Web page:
Dijon Dajee's work is a blend between art and philosophy attempting to bridge the gap between practise and theory. He regularly displayed at Lights of Soho in Brewer street and has been exhibited at the Royal College of Art, Central St. Martins, and has had international success with several exhibitions in Ibiza, Marbella and Los Angeles (LAB art). His work is included in the private collection of the Earl of Leicester.
In addition to his artistic practise he is also a Production Designer for AH Design, Artistic Director for Silver Odyssey Productions and Creative Director for butterfly life app, a new social media app being released very soon.
The works he is best known for are his delicate paper and LED light installations that depict natural patterns and astronomical imagery. Combining imagery from the microcosmic and macrocosmic perspectives of the universe, his work attempts to depict the world at the very limits of the human perception. The paper surface, Dijon sees as a metaphor for the "skin" of the canvas, both establishing a boundary as well as allowing depth behind which beauty can be hidden.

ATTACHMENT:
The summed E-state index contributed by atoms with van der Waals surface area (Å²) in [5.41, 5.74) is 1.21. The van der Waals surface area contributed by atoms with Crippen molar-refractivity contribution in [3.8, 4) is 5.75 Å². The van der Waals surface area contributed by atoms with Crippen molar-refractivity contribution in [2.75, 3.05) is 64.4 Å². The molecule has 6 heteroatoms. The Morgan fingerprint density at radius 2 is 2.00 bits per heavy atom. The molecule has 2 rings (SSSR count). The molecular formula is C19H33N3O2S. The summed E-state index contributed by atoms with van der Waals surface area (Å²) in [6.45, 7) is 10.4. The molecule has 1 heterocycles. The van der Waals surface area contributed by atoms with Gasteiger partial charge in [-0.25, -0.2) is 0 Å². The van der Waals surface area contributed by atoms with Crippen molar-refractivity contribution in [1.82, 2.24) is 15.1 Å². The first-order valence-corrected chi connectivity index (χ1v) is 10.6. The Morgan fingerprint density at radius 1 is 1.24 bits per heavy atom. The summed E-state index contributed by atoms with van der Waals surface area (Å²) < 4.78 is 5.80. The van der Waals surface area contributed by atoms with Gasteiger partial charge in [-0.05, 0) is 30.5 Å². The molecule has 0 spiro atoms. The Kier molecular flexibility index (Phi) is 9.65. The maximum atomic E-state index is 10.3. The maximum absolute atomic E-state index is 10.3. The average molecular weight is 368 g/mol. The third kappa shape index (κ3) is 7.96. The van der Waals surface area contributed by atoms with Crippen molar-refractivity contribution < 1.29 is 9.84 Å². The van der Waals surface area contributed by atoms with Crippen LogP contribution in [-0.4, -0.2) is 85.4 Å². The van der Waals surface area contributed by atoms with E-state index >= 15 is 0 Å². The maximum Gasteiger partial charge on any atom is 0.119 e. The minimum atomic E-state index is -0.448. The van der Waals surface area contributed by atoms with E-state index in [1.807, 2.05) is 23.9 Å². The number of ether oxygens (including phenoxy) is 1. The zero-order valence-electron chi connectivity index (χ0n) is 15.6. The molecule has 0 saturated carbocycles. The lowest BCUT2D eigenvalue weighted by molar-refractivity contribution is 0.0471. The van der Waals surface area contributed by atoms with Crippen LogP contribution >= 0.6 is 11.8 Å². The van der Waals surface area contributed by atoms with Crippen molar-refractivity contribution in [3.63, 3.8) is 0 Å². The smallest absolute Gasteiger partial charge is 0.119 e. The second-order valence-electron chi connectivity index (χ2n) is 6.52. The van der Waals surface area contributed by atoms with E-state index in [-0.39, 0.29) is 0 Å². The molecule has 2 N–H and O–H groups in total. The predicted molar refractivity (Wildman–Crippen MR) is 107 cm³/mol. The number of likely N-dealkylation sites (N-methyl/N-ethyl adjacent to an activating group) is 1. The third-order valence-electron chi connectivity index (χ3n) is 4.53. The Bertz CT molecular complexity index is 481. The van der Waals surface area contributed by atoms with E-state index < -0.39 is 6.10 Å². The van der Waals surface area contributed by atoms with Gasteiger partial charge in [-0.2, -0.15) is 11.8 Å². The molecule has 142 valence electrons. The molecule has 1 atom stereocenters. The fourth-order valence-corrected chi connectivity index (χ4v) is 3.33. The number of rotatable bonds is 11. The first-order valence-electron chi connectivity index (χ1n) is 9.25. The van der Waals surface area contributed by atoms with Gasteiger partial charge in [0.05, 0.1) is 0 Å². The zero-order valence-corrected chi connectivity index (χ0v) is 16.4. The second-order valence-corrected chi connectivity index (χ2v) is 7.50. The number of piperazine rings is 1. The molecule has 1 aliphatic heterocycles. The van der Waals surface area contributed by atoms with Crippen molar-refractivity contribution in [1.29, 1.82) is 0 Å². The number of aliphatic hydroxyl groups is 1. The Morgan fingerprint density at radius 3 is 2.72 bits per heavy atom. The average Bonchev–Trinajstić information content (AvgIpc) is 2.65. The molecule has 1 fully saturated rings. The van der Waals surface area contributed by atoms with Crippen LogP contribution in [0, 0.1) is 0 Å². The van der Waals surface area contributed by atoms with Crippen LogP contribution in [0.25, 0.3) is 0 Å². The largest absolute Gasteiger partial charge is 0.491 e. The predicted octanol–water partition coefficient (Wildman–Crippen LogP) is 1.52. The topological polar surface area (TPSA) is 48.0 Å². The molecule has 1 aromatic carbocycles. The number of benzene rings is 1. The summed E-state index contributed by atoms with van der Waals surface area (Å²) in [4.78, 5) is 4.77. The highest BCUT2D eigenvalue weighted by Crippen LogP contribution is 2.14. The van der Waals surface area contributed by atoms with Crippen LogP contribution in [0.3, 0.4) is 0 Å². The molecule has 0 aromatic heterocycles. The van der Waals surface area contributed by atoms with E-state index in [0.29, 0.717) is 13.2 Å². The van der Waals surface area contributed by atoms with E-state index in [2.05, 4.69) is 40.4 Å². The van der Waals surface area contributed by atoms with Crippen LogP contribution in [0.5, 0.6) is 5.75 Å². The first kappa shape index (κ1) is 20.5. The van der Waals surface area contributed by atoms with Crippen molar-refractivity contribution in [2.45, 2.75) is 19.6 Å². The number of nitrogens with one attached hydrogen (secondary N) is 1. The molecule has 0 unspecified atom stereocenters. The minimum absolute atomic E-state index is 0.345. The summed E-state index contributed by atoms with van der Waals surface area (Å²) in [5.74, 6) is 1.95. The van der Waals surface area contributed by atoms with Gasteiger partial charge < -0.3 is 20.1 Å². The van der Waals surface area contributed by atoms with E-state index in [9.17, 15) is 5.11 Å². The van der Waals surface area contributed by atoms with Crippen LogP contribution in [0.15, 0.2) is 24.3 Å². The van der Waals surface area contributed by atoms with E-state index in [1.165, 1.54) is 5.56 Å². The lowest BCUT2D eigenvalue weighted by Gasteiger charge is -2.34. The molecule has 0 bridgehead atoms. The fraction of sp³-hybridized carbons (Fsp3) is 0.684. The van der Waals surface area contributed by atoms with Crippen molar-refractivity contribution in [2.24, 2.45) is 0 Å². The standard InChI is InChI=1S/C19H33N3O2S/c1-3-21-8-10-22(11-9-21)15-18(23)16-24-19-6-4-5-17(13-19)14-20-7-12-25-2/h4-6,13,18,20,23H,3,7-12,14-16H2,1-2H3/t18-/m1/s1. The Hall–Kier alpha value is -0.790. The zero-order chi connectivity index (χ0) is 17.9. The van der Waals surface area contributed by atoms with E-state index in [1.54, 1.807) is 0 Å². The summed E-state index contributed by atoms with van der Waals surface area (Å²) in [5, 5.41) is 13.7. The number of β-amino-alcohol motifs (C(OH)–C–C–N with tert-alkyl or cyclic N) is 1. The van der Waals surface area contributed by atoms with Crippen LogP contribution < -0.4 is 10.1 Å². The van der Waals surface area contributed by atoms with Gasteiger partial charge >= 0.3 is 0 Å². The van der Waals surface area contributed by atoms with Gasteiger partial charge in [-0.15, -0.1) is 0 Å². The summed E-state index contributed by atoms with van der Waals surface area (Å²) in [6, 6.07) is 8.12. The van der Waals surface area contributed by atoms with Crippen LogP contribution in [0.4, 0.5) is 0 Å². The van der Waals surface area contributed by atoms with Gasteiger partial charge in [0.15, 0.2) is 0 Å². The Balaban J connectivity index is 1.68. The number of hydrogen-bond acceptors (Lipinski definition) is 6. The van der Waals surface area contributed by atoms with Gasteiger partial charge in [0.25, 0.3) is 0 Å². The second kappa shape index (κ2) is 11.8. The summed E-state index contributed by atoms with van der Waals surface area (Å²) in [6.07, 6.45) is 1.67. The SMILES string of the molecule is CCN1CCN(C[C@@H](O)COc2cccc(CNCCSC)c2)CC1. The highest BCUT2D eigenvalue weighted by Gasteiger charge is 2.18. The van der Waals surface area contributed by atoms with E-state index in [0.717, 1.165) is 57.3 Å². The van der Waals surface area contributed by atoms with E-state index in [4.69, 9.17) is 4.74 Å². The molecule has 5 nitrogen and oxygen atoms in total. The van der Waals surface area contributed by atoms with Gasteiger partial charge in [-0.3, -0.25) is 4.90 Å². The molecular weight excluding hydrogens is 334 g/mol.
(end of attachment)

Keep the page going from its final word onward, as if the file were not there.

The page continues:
His newest works take their inspiration from the 'action' painting movement. His technique is to firstly carve lino blocks into woodgrain patterns. He then takes his canvas and layers it with a number of different coloured paints. He then uses the lino blocks to wipe through the paints, creating wood grain effects upon the canvas surface. In doing so, these work conveys the idea that the purpose of humanity is to mimic the natural world, rather than attempt supersede it.
Dijon studied Philosophy, specialising in Analytic Aesthetics at the University of York and gaining his Master's in 2008. His main area of interest was in Idealist Aesthetic philosophy, studying primarily R.G. Collingwood and Bernadetto Croce. His master's thesis put forward the notion that Collingwood's theory of 'art proper' could best be understood as a teleological exploration of the jazz movement that was in full swing at the same time and forwarded the notion of art as an 'improvisational object'. More recently his method of inquiry has led him into the study of Object Oriented Ontology and specifically the school of Speculative Realism.
A fundamental question lying at the forefront of his art is whether beauty is found to be a feature of the surface of the work or is it something within the work, beyond the mere properties it contains? Given that we each find beauty to occur in different things, is the notion of beauty an objective feature of the thing we see before us or is it a subjective response to the artwork?